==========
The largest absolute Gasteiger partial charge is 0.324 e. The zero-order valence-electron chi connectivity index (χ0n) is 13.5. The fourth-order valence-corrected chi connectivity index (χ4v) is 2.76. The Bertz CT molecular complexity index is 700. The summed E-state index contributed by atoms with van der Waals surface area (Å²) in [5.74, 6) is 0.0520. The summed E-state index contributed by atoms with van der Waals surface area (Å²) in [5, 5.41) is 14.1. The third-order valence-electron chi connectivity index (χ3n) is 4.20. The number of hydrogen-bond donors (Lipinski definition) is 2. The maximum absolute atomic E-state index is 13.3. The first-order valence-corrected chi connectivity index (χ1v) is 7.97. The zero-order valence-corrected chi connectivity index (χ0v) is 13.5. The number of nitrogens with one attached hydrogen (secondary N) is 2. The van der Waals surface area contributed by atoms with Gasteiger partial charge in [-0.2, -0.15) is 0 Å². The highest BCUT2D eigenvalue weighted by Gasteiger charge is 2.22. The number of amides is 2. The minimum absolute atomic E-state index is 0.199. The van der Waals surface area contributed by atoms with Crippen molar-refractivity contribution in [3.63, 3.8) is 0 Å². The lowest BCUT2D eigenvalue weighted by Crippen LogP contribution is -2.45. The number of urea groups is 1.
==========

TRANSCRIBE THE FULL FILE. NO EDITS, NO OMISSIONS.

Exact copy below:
The largest absolute Gasteiger partial charge is 0.324 e. The zero-order valence-electron chi connectivity index (χ0n) is 13.5. The fourth-order valence-corrected chi connectivity index (χ4v) is 2.76. The Bertz CT molecular complexity index is 700. The summed E-state index contributed by atoms with van der Waals surface area (Å²) in [5.74, 6) is 0.0520. The summed E-state index contributed by atoms with van der Waals surface area (Å²) in [5, 5.41) is 14.1. The third-order valence-electron chi connectivity index (χ3n) is 4.20. The number of hydrogen-bond donors (Lipinski definition) is 2. The maximum absolute atomic E-state index is 13.3. The first-order valence-corrected chi connectivity index (χ1v) is 7.97. The zero-order valence-corrected chi connectivity index (χ0v) is 13.5. The number of nitrogens with one attached hydrogen (secondary N) is 2. The van der Waals surface area contributed by atoms with Gasteiger partial charge in [-0.2, -0.15) is 0 Å². The highest BCUT2D eigenvalue weighted by Gasteiger charge is 2.22. The number of amides is 2. The minimum absolute atomic E-state index is 0.199. The van der Waals surface area contributed by atoms with Crippen molar-refractivity contribution in [3.63, 3.8) is 0 Å². The lowest BCUT2D eigenvalue weighted by Crippen LogP contribution is -2.45. The number of urea groups is 1.